04.22.14

A Generation of “Firsts” (Part One & Two)   by TIm Elmore

http://growingleaders.com/blog/a-generation-of-firsts/#sthash.UikdMlQK.dpuf

Your high school or college students are among a generation who’s the first to experience a number of realities. In fact, because they’re initiating these realities, they may present a challenge to your parents and teachers. Adults are grappling with how to raise this population of kids who grew up on-line, with a screen in their hands. The pixels and format of those screens have re-wired their brains: they think differently, react differently, communicate differently, and process information differently than adults. Some call them “screenagers.” Consider the following “firsts” they represent.

This is the First Generation of Youth Who:

1. Doesn’t need adults to get information.

Consider how this difference changes the role of an adult. Because information is everywhere, we are no longer brokers of data. They don’t need us for information, but for interpretation. We must help them make sense of all they know. Our job isn’t to enable them to access data, but to process data and form good decisions.

2. Can broadcast their every thought or emotion to those who follow them.

You see this every week. Thanks to Twitter, Facebook and Instagram, your kids can send messages to huge populations who matter. They are the new PR for your youth department or your school. Some posts actually get famous…good or bad. Most have not been equipped to harness the megaphone in their hands.

3. Has external stimuli at their fingertips 24/7.

Because a portable device is in their hand, they receive outside stimulation any time they’re bored. Many don’t think well on their own. This outside entertainment may have reduced their internal motivation. They’ve never had to motivate themselves. They depend on a screen to push them. We must equip them to find it within.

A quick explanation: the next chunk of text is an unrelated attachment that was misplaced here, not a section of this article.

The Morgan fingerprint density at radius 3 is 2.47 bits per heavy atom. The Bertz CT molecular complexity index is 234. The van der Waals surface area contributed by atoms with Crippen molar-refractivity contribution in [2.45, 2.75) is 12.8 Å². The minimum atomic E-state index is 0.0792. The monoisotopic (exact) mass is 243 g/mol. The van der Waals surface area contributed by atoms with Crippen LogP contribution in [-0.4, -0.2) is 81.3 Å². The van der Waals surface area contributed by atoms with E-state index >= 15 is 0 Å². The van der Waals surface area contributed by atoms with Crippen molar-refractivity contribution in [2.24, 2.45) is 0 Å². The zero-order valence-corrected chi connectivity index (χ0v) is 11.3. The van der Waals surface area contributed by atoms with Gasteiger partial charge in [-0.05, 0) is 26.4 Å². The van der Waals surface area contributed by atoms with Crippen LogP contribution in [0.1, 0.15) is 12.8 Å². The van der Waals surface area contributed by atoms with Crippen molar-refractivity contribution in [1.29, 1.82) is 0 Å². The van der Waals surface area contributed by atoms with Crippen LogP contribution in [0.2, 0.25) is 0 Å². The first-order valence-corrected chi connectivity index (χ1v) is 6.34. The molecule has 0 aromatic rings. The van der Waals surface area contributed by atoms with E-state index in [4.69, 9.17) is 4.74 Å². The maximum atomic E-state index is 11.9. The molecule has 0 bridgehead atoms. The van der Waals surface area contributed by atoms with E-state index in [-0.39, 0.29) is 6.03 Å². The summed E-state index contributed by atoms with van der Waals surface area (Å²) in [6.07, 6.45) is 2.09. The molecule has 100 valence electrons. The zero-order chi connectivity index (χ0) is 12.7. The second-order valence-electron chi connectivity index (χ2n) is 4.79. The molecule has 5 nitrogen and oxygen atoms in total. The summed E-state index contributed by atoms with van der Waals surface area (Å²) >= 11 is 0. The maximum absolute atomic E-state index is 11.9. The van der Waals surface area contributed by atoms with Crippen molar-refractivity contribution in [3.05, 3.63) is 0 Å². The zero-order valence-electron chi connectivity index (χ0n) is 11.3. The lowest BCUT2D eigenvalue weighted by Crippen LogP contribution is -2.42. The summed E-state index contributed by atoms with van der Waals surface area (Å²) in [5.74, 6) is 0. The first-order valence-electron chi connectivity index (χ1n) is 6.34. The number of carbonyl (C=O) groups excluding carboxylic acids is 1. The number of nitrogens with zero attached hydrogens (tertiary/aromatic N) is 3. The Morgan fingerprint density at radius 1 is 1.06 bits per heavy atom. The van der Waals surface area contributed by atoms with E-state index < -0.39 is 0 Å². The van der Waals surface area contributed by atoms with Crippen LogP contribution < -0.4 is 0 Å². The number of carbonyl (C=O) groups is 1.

4. Is socially connected at all times, but often connects in isolation.

This is the most connected generation in history—but perhaps the one who’s experienced the least community. They’re rarely disconnected, but are lonely and often connect virtually, in isolation, on a screen. Their empathy, soft skills and emotional intelligence are lower because of it. They’ll need those skills for life.

5. Will learn more from a portable device than from a classroom.

This one is a game changer. The portable device they hold in their hand is now the compass that guides them, not their teachers. They’ll consume more data on this device than through any other means. It may be inaccurate or damaging, but it’s available and they are digesting it. They’ll need us to help them navigate this tool.

6. Adults have enabled to be narcissistic instead of valuing a team.

Adults have told them they’re special, gifted and smart. This affirmation was intended to build self-esteem. Sadly, instead of helping their self-esteem, as a whole, it’s produced a high level of narcissism. They’re into themselves not the whole. You may be needed to furnish them with bigger picture perspective.

7. Uses a phone instead of a wristwatch, camera, wall calendar or board game.